Surprise: LB Craig Robertson came in unheralded as a likely backup to James Laurinaitis or 2015 first-rounder Stephone Anthony. Instead he’s starting and reliable.

Disappointment: RB Mark Ingram had no 100-yard games thru seven weeks, but produced a 158-yard outing Sunday. Still, he has been turnover prone and not the factor New Orleans expects.


Surprise: S Landon Collins, the second-round draft pick in 2015, has been the best player on the team after struggling as a rookie.

Disappointment: The entire offense, which has added WRs Victor Cruz, back from injury, and rookie Sterling Shepard. It was one of the best in the league last season.


Surprise: Rookie Carson Wentz was elevated from No. 3 QB to starter eight days before the season opener after only playing part of the first preseason game. He led the Eagles to a 3-0 record, and he’s played well despite four losses in five games since.

Disappointment: WR Nelson Agholor, a first-round pick in 2015, is moving closer toward being a bust with each unproductive game.


Surprise: WR Jeremy Kerley, picked up in a trade from Detroit just before the start of the season, leads the team as a pass catcher.

Disappointment: On the contrary, WR Torrey Smith, San Francisco’s big free-agent acquisition in 2015, has had little impact and has struggled to get open consistently.


Surprise: C Justin Britt started his career as a right tackle, moved to left guard and this season took over at center.

Disappointment: RBs Thomas Rawls and Christine Michael. Seattle’s once-vaunted run game is broken. Rawls had a breakout 2015 before he broke his ankle, and has been injury prone this season. Michael has shown flashes, but not enough consistency.


Surprise: RB Jacquizz Rodgers, who had career-best performances filling in for injured Doug Martin until Rodgers himself got hurt.

Disappointment: K Roberto Aguayo, for whom the Bucs traded up in the second round, saying he was the best kicker in college football history. He’s been inconsistent at best.


Surprise: OLB Trent Murphy looked likely to be a backup DE, but Junior Galette tore his Achilles tendon. Murphy molded himself into a pass-rushing LB and he’s been terrific.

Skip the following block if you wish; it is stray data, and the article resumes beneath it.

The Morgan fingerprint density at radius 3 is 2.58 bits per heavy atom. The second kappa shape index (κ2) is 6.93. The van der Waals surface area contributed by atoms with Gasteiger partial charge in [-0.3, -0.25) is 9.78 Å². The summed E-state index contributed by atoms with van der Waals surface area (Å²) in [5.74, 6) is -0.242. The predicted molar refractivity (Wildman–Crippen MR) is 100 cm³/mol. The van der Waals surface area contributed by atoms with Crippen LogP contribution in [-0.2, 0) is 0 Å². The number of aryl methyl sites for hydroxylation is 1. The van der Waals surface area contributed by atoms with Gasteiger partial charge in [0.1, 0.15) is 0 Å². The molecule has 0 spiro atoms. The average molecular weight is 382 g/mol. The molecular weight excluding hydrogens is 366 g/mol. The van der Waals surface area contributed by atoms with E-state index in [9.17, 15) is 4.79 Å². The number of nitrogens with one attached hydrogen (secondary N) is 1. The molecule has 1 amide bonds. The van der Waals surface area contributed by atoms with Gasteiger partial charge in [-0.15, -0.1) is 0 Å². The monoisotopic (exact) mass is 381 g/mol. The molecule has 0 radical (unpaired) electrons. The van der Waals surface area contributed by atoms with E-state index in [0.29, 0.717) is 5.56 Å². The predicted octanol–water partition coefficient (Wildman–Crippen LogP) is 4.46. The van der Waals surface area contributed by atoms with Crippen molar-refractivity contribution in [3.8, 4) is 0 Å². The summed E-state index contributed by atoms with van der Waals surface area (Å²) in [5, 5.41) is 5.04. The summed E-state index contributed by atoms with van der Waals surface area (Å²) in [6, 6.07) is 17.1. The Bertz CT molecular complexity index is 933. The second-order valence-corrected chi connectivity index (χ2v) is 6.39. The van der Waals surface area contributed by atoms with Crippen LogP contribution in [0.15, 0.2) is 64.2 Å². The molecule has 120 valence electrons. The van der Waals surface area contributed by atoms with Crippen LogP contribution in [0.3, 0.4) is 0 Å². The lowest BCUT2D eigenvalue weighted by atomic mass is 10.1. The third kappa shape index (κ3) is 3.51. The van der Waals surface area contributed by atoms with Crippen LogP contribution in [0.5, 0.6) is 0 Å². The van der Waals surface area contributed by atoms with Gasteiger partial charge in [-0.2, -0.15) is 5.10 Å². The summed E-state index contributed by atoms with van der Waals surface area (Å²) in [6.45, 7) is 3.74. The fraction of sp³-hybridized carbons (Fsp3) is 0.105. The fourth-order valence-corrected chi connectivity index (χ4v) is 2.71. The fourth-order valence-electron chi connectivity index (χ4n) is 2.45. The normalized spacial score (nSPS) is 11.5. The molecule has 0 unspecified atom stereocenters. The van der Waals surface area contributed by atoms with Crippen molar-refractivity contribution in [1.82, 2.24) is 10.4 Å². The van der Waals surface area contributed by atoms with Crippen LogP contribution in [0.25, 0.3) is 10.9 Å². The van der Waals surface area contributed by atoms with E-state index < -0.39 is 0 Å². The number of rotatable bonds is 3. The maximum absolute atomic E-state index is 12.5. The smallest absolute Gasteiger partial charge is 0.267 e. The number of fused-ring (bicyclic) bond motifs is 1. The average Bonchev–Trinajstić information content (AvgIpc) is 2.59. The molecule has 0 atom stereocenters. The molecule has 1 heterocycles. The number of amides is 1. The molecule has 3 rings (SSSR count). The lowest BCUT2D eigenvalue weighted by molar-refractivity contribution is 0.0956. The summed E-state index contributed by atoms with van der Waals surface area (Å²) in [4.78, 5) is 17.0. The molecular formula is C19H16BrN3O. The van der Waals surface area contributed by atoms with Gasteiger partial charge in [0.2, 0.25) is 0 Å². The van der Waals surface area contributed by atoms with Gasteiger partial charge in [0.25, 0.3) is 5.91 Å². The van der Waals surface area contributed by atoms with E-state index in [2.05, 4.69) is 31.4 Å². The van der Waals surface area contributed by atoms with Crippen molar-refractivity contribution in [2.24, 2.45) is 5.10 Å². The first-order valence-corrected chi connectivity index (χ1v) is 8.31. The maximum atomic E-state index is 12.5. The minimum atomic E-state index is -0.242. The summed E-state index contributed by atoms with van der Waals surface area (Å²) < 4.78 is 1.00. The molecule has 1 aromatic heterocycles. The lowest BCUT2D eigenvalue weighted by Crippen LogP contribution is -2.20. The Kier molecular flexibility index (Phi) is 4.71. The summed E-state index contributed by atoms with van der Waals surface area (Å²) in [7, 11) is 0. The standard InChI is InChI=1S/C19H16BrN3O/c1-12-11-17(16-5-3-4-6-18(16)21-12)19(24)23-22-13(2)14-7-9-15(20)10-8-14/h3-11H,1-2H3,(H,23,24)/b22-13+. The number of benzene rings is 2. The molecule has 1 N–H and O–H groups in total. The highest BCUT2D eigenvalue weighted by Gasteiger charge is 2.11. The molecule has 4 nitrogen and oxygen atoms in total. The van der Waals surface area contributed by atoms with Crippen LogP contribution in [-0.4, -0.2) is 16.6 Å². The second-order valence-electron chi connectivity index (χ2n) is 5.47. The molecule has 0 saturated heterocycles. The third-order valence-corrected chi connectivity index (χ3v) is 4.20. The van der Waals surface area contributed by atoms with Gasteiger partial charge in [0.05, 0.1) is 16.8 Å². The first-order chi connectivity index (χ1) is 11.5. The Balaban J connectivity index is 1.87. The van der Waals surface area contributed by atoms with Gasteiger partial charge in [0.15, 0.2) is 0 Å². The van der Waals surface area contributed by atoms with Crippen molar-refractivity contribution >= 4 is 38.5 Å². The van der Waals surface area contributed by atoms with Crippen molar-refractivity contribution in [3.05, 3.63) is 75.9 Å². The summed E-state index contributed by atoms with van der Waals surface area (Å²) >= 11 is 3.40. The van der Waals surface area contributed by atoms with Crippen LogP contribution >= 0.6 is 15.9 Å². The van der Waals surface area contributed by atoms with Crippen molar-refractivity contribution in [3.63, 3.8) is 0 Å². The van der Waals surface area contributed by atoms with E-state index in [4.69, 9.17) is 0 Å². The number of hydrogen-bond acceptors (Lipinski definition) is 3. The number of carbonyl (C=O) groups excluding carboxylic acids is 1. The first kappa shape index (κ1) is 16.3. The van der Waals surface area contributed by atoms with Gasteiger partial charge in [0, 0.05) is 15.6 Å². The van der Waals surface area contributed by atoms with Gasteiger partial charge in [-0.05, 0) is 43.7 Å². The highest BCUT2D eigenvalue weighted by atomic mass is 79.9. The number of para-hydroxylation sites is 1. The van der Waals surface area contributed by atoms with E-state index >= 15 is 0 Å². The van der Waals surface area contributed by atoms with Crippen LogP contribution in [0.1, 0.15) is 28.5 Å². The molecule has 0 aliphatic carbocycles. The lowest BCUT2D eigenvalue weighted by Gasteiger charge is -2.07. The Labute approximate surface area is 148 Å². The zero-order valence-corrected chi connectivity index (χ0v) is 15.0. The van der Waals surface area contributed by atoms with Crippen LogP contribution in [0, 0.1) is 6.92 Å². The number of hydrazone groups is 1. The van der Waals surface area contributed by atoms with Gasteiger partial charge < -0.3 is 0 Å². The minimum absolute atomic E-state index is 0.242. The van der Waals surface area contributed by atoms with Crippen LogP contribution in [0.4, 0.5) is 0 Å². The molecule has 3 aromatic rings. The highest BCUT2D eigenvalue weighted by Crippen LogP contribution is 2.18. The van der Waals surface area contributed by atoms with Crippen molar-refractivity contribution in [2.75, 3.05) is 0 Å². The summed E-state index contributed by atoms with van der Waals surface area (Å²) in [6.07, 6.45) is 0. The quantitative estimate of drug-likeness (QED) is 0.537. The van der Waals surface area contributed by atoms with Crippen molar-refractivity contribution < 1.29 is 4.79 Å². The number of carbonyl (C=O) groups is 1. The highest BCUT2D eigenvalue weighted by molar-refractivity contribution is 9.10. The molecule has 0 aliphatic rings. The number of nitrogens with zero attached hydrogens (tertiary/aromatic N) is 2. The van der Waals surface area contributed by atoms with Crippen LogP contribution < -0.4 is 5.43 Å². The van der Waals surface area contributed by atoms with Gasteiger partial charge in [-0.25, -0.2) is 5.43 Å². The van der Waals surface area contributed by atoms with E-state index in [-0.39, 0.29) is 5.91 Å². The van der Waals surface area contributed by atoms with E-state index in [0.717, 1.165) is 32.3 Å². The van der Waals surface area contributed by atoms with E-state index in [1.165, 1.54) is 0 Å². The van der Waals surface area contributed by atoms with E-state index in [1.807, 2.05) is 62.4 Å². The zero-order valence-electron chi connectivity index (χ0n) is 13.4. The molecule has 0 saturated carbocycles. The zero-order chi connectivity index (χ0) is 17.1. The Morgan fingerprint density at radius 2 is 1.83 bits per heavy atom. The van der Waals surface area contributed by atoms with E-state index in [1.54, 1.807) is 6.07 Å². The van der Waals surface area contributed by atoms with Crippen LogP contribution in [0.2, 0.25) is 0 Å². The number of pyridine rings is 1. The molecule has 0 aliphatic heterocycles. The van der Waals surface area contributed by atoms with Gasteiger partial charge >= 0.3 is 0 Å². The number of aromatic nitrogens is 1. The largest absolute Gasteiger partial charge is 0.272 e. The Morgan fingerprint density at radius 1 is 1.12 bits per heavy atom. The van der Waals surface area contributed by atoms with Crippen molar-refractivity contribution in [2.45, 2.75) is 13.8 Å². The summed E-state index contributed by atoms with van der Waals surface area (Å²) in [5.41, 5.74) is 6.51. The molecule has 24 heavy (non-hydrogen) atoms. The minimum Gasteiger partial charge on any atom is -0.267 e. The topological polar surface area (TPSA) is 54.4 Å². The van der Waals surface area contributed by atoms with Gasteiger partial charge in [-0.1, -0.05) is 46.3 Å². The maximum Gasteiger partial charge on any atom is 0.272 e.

Disappointment: WR Josh Doctson, a first-round pick, was practically invisible, played in only two games, and eventually went on IR.

So, what about the AFC? The AP sports writers who cover the 16 AFC teams suggest the following.


Surprise: LB Zachary Orr leads the team in tackles as a third-year player.

Disappointment: QB Joe Flacco has looked tentative in the pocket and has more interceptions than TDs. Granted, the Ravens have no running game and the left side of the O-Line has been injured, but still ...


Surprise: LB Lorenzo Alexander, maybe the most pleasant development in the NFL this season. The free-agent addition, a journeyman in his 10th season, is among the league leaders in sacks.

Disappointment: WR Sammy Watkins (left foot) is hobbled by injury for the third straight season and is on IR, though he could return this month.


Surprise: WR A.J. Green was leading the NFL in receptions when Cincinnati went on its bye despite being the focus of opposing defenses on every passing play.

Disappointment: DT Geno Smith had 42 tackles and 11 sacks last season. Through eight games, he has only 16 tackles and 3½ sacks, and the Bengals are 3-4-1.


Surprise: WR Terrelle Pryor only made the conversion from quarterback last season and has quickly developed into a playmaker. Through the first nine games, Pryor had 46 catches and four touchdowns.

Disappointment: QB Robert Griffin III. Not his fault, but he broke a bone in his shoulder in the season opener that deprived him of a chance at a comeback and the Browns from seeing if he could be their long-term answer.


Surprise: QB Trevor Siemian was an afterthought when Peyton Manning retired. Now he's the starting QB on a playoff contender.

Disappointment; OT Russell Okung, who went through a stretch of five holding calls in three games and gave up a sack-strip.